Bookmarks in Firefox have a very powerful feature that most people don’t know about. Let’s take a look at this:
- Click on Bookmarks.
- Right-click on any bookmark you have there.
- Choose properties.
Now, third from the top, there is a text box called “Keyword”. Most likely, this is blank because by default it’s not used at all. Welcome to the wonderful world to keyword bookmarking. Let me show you how to use it.
Say for instance that you wanted to create a keyword bookmark for the search on firefoxfacts.com. Ok, lets go to that page. After using the Firefox Facts search using the words “test”, I come to the page:
If I bookmark it, it will look like any other bookmark.
Then, if I look at the properties of my newly created bookmark, I can make a few changes to it to transform it into a keyword bookmark:
- Notice that the my search term “test” is in the address in the location field.
- Replace that with the string “%s” to get
- Add a keyword to the keyword field. I chose “fxfacts” but anything will work. Use something short and you can remember.
- Press OK.
Yay, now we have a keyword bookmark. This is how to use it:
- Type the keyword of the bookmark in the address bar. (In my example “fxfacts”)
- Type any search terms after that. (My example: “fxfacts bookmarks”)
- Press the enter key.
Firefox will now take me to the Firefox Facts search for bookmarks just like that. Let’s see IE7 can do that!
Post by Samuel Brisby – Sam is currently a student majoring in computer science who loves and supports anything open-source especially the Firefox browser. Questions or comments can be sent to spamuel42 (at) gmail.com.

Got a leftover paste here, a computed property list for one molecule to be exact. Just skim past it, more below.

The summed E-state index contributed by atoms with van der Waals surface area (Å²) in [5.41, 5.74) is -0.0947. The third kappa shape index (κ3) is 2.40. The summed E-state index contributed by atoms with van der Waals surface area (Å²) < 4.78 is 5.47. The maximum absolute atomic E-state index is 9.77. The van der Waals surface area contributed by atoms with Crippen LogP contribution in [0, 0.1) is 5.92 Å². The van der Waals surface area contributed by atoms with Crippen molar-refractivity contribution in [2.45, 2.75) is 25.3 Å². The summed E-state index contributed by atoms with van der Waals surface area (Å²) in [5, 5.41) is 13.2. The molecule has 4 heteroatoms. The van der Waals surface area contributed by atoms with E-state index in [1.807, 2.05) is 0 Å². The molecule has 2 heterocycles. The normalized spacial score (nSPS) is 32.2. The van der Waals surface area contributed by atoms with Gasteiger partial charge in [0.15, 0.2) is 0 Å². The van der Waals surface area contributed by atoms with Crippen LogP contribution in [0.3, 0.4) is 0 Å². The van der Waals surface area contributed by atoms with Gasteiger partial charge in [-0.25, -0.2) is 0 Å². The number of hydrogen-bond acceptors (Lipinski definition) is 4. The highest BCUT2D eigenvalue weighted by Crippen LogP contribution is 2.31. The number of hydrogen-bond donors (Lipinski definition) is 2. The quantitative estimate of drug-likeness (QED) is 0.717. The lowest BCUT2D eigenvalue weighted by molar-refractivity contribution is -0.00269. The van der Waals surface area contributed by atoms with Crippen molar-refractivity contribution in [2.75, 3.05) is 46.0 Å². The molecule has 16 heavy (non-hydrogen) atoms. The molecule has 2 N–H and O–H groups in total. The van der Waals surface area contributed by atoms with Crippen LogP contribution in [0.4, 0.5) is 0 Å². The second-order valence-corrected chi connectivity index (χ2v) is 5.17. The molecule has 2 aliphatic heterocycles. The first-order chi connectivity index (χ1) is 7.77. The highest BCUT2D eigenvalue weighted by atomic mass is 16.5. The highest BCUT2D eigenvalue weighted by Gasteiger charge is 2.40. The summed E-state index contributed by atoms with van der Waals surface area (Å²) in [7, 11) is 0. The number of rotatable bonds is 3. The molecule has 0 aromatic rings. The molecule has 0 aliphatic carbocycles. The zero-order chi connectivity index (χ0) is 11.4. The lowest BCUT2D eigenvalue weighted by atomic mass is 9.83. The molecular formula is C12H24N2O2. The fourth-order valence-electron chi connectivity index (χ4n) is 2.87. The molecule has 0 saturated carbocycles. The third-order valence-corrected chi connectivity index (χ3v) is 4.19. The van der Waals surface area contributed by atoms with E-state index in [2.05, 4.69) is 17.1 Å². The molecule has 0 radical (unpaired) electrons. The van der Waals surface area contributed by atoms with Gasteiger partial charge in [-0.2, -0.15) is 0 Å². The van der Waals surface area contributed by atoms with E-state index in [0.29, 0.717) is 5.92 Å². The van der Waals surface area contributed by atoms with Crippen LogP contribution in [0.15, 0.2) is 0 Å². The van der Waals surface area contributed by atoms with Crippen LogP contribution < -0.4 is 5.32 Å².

Finding yourself short on words when it comes to describing that really cool Web page you just found via keywords?
Now usually one or two might do you, as far as keywords go. Every so often though, you just can’t think of any good ones to use. That is where the KGen extension for Firefox comes in.
KGen (Keyword Generator) is an extension that allows you to see what keywords are strong on visited web page. Than, you can retrieve them for social sharing (tag filling) or webmastering/SEO.
Now I am pretty happy with the several jobs that I have, but I know some other folks out there might not be as lucky as I am. I get to help people out 24/7 and I think that is a pretty cool job.
If I could have had a easier way of getting to where I am today – I would appreciate that as well.
I recently ran across a Firefox extension called Percula. What does it do? It helps you search Monster.com for jobs or employers depending on the keyword that you highlight on a Web page. Say you were looking at this page here and highlighted the word Firefox. After that all you would need to do is right click and you could search for jobs that have something to do with Firefox.
If you are looking for a new job or you find yourself using Monster.com a lot, this extension could save you a lot of time. It makes searching for a future workplace just a little ‘bit easier.